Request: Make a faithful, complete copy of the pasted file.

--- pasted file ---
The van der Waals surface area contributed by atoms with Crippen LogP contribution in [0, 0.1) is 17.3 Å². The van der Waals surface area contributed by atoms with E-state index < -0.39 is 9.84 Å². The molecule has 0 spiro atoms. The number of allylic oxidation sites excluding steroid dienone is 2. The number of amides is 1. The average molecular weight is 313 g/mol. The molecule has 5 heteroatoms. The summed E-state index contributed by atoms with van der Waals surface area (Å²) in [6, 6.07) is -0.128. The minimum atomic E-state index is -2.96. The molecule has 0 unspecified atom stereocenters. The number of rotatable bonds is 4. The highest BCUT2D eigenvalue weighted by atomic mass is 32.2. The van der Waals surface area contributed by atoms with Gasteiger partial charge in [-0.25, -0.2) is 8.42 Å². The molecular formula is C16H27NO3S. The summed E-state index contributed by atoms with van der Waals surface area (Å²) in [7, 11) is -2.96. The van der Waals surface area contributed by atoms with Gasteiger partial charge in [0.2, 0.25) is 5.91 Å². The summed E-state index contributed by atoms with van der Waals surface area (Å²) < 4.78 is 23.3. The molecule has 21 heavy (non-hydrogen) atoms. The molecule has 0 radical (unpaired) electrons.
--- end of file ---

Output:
The van der Waals surface area contributed by atoms with Crippen LogP contribution in [0, 0.1) is 17.3 Å². The van der Waals surface area contributed by atoms with E-state index < -0.39 is 9.84 Å². The molecule has 0 spiro atoms. The number of allylic oxidation sites excluding steroid dienone is 2. The number of amides is 1. The average molecular weight is 313 g/mol. The molecule has 5 heteroatoms. The summed E-state index contributed by atoms with van der Waals surface area (Å²) in [6, 6.07) is -0.128. The minimum atomic E-state index is -2.96. The molecule has 0 unspecified atom stereocenters. The number of rotatable bonds is 4. The highest BCUT2D eigenvalue weighted by atomic mass is 32.2. The van der Waals surface area contributed by atoms with Gasteiger partial charge in [-0.25, -0.2) is 8.42 Å². The molecular formula is C16H27NO3S. The summed E-state index contributed by atoms with van der Waals surface area (Å²) in [7, 11) is -2.96. The van der Waals surface area contributed by atoms with Gasteiger partial charge in [0.2, 0.25) is 5.91 Å². The summed E-state index contributed by atoms with van der Waals surface area (Å²) < 4.78 is 23.3. The molecule has 21 heavy (non-hydrogen) atoms. The molecule has 0 radical (unpaired) electrons.